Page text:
WZTV FOX 17 - Top Stories
As they approached, they realized they were largely outnumbered by the more than 100 spectators packed into a barn behind the home.
"They knew they didn't have the man power to start arresting," said chief deputy David Williams Jr. "If you arrested one you d have to arrest all of them on the scene."
Dash camera footage captured from deputies patrol cars showed an unidentified man carrying what looks like a dead rooster. He then dropped it in a trash can, which he then carried away.
Williams said bleachers were also found in the barn along with the bodies of many dead chickens and several wounded ones.
Farm owner Charlie Siebers was arrested and charged with cock and animal fighting three nights later. After being released, he spoke only with Fox 17.
"I ain't never raised none of them fighting roosters," Siebers said.
He says he was in Kentucky with his wife the night deputies arrived on his property.
Siebers said he'd often allowed strangers onto his land to hunt but said he did not know there was a cock fight on his property that night.
When asked if he knew of any cock fights on his land before he said, "Yeah probably. I don t know."
Siebers said he knows what happened on his property was illegal, but then offered his personal thoughts about the practice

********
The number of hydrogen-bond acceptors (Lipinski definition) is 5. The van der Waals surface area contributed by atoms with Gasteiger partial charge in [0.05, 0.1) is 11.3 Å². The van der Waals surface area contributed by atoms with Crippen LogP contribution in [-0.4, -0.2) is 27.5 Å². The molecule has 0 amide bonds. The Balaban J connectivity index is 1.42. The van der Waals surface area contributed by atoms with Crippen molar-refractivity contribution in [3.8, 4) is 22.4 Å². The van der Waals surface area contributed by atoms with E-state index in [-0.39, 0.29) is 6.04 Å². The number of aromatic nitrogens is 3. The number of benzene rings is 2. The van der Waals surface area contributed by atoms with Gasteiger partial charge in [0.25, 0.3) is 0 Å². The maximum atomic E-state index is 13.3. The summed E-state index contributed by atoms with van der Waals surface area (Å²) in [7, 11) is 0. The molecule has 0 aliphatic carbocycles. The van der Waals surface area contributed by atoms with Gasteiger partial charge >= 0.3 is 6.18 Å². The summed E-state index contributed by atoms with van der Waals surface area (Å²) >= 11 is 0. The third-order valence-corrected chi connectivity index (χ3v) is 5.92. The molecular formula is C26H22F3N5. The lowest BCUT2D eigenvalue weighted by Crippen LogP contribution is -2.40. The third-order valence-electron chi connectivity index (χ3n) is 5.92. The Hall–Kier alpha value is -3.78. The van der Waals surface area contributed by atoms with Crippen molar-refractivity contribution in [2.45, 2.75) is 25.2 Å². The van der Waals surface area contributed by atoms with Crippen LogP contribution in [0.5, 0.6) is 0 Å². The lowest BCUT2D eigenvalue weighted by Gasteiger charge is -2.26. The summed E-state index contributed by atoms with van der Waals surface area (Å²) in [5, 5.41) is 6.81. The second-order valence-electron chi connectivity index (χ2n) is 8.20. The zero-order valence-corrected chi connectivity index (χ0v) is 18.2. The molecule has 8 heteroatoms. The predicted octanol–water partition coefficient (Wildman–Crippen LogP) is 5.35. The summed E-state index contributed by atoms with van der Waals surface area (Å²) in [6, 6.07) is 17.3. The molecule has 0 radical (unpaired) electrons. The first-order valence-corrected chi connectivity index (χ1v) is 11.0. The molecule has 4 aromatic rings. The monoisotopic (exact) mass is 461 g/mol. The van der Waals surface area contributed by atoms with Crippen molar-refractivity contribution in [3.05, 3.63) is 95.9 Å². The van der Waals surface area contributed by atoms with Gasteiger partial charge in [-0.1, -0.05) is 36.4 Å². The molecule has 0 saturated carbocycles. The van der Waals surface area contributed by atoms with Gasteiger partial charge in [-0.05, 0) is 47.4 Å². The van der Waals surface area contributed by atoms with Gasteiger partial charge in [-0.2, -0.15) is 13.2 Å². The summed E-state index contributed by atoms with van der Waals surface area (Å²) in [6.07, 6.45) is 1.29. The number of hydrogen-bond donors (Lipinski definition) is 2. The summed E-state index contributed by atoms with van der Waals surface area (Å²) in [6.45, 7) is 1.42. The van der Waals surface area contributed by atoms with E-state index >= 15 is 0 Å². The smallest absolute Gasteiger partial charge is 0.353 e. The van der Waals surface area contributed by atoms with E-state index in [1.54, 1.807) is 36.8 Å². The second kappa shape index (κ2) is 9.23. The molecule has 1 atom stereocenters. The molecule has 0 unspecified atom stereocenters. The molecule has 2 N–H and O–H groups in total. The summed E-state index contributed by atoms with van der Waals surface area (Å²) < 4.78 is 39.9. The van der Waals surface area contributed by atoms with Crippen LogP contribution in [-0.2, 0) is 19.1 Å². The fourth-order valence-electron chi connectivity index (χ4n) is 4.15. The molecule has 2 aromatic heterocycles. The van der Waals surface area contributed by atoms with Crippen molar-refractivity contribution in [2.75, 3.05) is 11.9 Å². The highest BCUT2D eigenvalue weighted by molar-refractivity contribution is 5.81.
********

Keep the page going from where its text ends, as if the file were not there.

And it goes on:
"If they want to do it, let them do it," Siebers said. "I just come around by a yard on Lewisburg, it's full of chickens tied up in little cages. I don't think it's no crueler than that right there, do you?"
The Humane Society of the United States says Tennessee is one of only 10 states in the nation that punishes cockfighting as a misdemeanor instead of a felony.
Leighann McCollum is a spokesperson for the society and said cock fights are often used to fund and distribute drugs, and Tennesse' s lenient laws actually make the Volunteer State a more dangerous place.
"People from felony states actually come to Tennessee to commit their crime," McCollum said.. "They come here to fight animals to the death in pits all across our state, so we've actually become a magnet for this criminal activity."
Monday, December 10 2012, 10:12 PM CST
Haslam's chief deputy Claude Ramsey to retire
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NASHVILLE, Tenn. (AP) -- Gov. Bill Haslam says chief deputy Claude Ramsey is retiring at the end of August to spend more time with his family in Chattanooga.
The Republican governor said in a news release on Wednesday that the 70-year-old Ramsey has been integral to his administration on key initiatives that include civil service reform, economic development efforts, workforce development training and improved operation of state government.
Ramsey was elected to the General Assembly in 1972 where he served four years in the House. He was Hamilton County's mayor for 16 years.
His last day on the job is August 31.
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